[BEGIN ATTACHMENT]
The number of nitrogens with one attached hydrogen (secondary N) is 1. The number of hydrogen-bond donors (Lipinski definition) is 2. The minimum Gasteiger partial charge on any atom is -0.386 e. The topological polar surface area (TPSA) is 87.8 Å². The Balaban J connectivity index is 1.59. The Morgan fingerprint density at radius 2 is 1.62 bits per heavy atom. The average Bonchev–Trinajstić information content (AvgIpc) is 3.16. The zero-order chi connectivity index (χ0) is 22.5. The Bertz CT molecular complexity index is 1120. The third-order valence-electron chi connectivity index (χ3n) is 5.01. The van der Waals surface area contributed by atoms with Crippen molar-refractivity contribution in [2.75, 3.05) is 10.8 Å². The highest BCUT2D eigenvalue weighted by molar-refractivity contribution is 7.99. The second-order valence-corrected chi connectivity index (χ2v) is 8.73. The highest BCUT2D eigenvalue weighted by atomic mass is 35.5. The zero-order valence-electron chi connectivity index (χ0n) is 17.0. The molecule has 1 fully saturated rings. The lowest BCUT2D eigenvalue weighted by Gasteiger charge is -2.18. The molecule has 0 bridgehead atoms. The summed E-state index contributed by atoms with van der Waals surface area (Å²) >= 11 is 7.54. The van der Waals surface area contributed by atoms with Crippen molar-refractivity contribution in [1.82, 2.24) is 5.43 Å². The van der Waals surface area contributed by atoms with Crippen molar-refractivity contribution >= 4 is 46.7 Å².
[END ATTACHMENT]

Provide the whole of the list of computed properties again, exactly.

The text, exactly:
The number of nitrogens with one attached hydrogen (secondary N) is 1. The number of hydrogen-bond donors (Lipinski definition) is 2. The minimum Gasteiger partial charge on any atom is -0.386 e. The topological polar surface area (TPSA) is 87.8 Å². The Balaban J connectivity index is 1.59. The Morgan fingerprint density at radius 2 is 1.62 bits per heavy atom. The average Bonchev–Trinajstić information content (AvgIpc) is 3.16. The zero-order chi connectivity index (χ0) is 22.5. The Bertz CT molecular complexity index is 1120. The third-order valence-electron chi connectivity index (χ3n) is 5.01. The van der Waals surface area contributed by atoms with Crippen molar-refractivity contribution in [2.75, 3.05) is 10.8 Å². The highest BCUT2D eigenvalue weighted by molar-refractivity contribution is 7.99. The second-order valence-corrected chi connectivity index (χ2v) is 8.73. The highest BCUT2D eigenvalue weighted by atomic mass is 35.5. The zero-order valence-electron chi connectivity index (χ0n) is 17.0. The molecule has 1 fully saturated rings. The lowest BCUT2D eigenvalue weighted by Gasteiger charge is -2.18. The molecule has 0 bridgehead atoms. The summed E-state index contributed by atoms with van der Waals surface area (Å²) >= 11 is 7.54. The van der Waals surface area contributed by atoms with Crippen molar-refractivity contribution in [1.82, 2.24) is 5.43 Å². The van der Waals surface area contributed by atoms with Crippen molar-refractivity contribution >= 4 is 46.7 Å².